WASHINGTON -- US satellite photos have revealed vehicle activity at a site in North Korea suggesting the regime may be preparing to launch a long-range ballistic missile, two US defense officials said on Friday.
The vehicle movements resembled work done before North Korea fired a long-range rocket last month, the officials, speaking on condition of anonymity, told AFP.
The officials offered no other details but said the United States was closely monitoring North Korea's missile sites and other sensitive facilities amid rising tensions on the peninsula.
The officials also said there was no steam or other tell-tale sign coming from the Yongbyon plutonium reprocessing plant but it remained unclear if the regime had restarted work at the plant.
Tensions have been running high since Kim Jong-Il's regime tested an atomic bomb for the second time and renounced the armistice that ended the Korean War in 1953.
North Korea on Friday fired a short-range missile, its sixth since Monday, and threatened to take new measures to defend itself if world powers impose sanctions over its nuclear test.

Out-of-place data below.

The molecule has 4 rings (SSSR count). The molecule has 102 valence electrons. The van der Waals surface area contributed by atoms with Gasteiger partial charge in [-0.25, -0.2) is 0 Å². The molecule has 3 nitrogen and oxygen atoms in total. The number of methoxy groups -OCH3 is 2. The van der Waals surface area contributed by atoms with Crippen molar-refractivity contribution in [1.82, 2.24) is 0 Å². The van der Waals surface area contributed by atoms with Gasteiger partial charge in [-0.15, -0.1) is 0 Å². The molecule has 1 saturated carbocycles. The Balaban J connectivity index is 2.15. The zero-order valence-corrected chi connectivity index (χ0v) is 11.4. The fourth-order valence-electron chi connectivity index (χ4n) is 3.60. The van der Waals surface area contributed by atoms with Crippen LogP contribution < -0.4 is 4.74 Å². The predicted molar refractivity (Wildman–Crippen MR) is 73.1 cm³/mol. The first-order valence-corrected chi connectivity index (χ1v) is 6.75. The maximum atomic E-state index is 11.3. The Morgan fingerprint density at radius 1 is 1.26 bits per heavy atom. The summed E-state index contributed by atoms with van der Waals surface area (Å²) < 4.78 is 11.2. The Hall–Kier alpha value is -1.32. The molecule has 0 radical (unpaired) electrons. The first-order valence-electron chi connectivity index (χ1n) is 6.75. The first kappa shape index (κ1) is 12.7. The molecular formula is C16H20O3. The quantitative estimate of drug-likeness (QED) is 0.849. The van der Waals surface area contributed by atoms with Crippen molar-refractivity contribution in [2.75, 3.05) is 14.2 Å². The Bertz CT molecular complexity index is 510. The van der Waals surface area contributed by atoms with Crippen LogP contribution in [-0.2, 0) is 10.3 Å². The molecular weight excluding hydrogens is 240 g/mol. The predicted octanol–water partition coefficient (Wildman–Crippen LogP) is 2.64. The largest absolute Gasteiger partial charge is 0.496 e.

In April, the launch of the long-range rocket was portrayed by Pyongyang as a peaceful move to test a communications satellite. But the United States and its allies said the launch was meant to be a test of a long-range missile.
Japan said the rocket flew over its territory while the boosters landed safely in the waters off its coasts, and that it had not moved to intercept the rocket -- something North Korea had warned would be seen as an act of war.
Pyongyang's Taepodong-2 missile could theoretically reach the US states of Alaska or Hawaii at maximum range, though experts say North Korea has likely not managed to configure a warhead for it yet.
US Defense Secretary Robert Gates meanwhile accused the North of "very provocative, aggressive" actions but played down the possibility of military action.
Gates said he was unaware of any unusual troop movements in the North, which has around 1.1 million soldiers, compared with 680,000 South Korean and 28,500 US troops south of the border.
"I don't think there is a need for us to reinforce our military presence in the South. Should the North Koreans do something extremely provocative militarily, then we have the forces to deal with it," he said en route to a regional security meeting in Singapore.
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